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•  Micropropagation of plants using tissues from the shoot apex, nutrient agar gels and growth hormones

Micropropagation is a technique used to produce large numbers of identical plants (clones) from a selected stock plant

  • Plants can reproduce asexually from meristems because they are undifferentiated cells capable of indeterminate growth
  • When a plant cutting is used to reproduce asexually in the native environment it is called vegetative propagation
  • When plant tissues are cultured in the laboratory (in vitro) in order to reproduce asexually it is called micropropagation

The process of micropropagation involves a number of key steps:

  • Specific plant tissue (typically the undifferentiated shoot apex) is selected from a stock plant and sterilised
  • The tissue sample (called the explant) is grown on a sterile nutrient agar gel
  • The explant is treated with growth hormones (e.g. auxins) to stimulate shoot and root development
  • The growing shoots can be continuously divided and separated to form new samples (multiplication phase)
  • Once the root and shoot are developed, the cloned plant can be transferred to soil



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•  Use of micropropagation for rapid bulking up of new varieties, production of virus-free strains of existing

    varieties and propagation of orchids and other rare species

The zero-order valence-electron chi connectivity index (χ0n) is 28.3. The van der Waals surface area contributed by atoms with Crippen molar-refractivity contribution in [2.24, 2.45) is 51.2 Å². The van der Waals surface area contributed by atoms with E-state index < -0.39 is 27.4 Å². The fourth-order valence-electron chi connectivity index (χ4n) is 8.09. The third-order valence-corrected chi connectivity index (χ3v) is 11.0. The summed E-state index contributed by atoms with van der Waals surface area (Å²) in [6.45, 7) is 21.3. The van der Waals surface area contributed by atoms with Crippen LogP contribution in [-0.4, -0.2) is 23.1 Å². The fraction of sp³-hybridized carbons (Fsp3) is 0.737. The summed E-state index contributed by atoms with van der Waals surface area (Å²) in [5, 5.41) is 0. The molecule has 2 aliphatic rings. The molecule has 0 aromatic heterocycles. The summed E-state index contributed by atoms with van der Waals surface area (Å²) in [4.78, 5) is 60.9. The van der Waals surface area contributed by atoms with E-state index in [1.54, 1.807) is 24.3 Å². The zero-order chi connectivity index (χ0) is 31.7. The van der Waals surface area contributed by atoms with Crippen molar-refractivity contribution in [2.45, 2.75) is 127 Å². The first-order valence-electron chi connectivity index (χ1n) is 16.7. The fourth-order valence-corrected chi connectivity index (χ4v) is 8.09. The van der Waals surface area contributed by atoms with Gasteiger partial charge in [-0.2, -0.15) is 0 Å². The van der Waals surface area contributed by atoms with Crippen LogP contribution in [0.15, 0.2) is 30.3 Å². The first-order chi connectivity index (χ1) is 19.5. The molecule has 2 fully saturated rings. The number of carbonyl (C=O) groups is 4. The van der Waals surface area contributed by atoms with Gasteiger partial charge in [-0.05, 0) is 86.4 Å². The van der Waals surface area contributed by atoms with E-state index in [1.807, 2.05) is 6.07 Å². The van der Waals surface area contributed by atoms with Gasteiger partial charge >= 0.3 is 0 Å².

Micropropagation is used to rapidly produce large numbers of cloned plants under controlled conditions:

Rapid Bulking

  • Desirable stock plants can be cloned via micropropagation to conserve the fidelity of the selected characteristic
  • This process is more reliable that selective breeding because new plants are genetically identical to the stock plant
  • This technique is also used to rapidly produce large quantities of plants created via genetic modification

Virus-Free Strains

  • Plant viruses have the potential to decimate crops, crippling economies and leading to famine
  • Viruses typically spread through infected plants via the vascular tissue – which meristems do not contain
  • Propagating plants from the non-infected meristems allows for the rapid reproduction of virus-free plant strains

Propagation of Rare Species

  • Micropropagation is commonly used to increase numbers of rare or endangered plant species
  • It is also used to increase numbers of species that are difficult to breed sexually (e.g. orchids)
  • It may also be used to increase numbers of plant species that are commercially in demand